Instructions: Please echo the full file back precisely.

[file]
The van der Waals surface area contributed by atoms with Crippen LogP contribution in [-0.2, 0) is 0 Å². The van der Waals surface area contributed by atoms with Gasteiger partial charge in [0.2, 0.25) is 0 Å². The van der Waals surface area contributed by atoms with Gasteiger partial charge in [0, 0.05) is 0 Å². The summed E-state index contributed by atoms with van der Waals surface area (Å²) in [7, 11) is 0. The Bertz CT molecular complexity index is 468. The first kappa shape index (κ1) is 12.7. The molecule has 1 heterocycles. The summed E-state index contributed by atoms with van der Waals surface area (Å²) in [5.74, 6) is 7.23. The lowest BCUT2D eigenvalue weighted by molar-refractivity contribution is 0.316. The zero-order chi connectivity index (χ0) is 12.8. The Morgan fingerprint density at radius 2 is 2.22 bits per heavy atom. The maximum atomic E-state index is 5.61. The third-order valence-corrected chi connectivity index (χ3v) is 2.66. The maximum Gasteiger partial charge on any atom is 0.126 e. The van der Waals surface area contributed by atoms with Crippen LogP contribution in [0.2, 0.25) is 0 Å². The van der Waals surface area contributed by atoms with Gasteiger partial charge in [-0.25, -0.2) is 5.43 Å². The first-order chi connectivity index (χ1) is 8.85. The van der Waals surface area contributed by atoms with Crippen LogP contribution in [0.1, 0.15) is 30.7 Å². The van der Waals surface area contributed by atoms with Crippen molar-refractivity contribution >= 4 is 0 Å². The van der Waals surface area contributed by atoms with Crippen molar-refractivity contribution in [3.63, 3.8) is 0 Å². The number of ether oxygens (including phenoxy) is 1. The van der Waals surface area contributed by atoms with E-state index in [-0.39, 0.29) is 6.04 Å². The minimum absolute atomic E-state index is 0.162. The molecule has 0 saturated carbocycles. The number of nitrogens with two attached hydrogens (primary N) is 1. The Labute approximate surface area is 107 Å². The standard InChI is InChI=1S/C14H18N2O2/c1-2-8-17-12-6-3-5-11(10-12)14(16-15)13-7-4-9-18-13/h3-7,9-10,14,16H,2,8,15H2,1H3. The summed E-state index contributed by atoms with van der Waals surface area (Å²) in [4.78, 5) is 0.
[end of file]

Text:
The van der Waals surface area contributed by atoms with Crippen LogP contribution in [-0.2, 0) is 0 Å². The van der Waals surface area contributed by atoms with Gasteiger partial charge in [0.2, 0.25) is 0 Å². The van der Waals surface area contributed by atoms with Gasteiger partial charge in [0, 0.05) is 0 Å². The summed E-state index contributed by atoms with van der Waals surface area (Å²) in [7, 11) is 0. The Bertz CT molecular complexity index is 468. The first kappa shape index (κ1) is 12.7. The molecule has 1 heterocycles. The summed E-state index contributed by atoms with van der Waals surface area (Å²) in [5.74, 6) is 7.23. The lowest BCUT2D eigenvalue weighted by molar-refractivity contribution is 0.316. The zero-order chi connectivity index (χ0) is 12.8. The Morgan fingerprint density at radius 2 is 2.22 bits per heavy atom. The maximum atomic E-state index is 5.61. The third-order valence-corrected chi connectivity index (χ3v) is 2.66. The maximum Gasteiger partial charge on any atom is 0.126 e. The van der Waals surface area contributed by atoms with Crippen LogP contribution in [0.2, 0.25) is 0 Å². The van der Waals surface area contributed by atoms with Gasteiger partial charge in [-0.25, -0.2) is 5.43 Å². The first-order chi connectivity index (χ1) is 8.85. The van der Waals surface area contributed by atoms with Crippen LogP contribution in [0.1, 0.15) is 30.7 Å². The van der Waals surface area contributed by atoms with Crippen molar-refractivity contribution >= 4 is 0 Å². The van der Waals surface area contributed by atoms with Crippen molar-refractivity contribution in [3.63, 3.8) is 0 Å². The number of ether oxygens (including phenoxy) is 1. The van der Waals surface area contributed by atoms with E-state index in [-0.39, 0.29) is 6.04 Å². The minimum absolute atomic E-state index is 0.162. The molecule has 0 saturated carbocycles. The number of nitrogens with two attached hydrogens (primary N) is 1. The Labute approximate surface area is 107 Å². The standard InChI is InChI=1S/C14H18N2O2/c1-2-8-17-12-6-3-5-11(10-12)14(16-15)13-7-4-9-18-13/h3-7,9-10,14,16H,2,8,15H2,1H3. The summed E-state index contributed by atoms with van der Waals surface area (Å²) in [4.78, 5) is 0.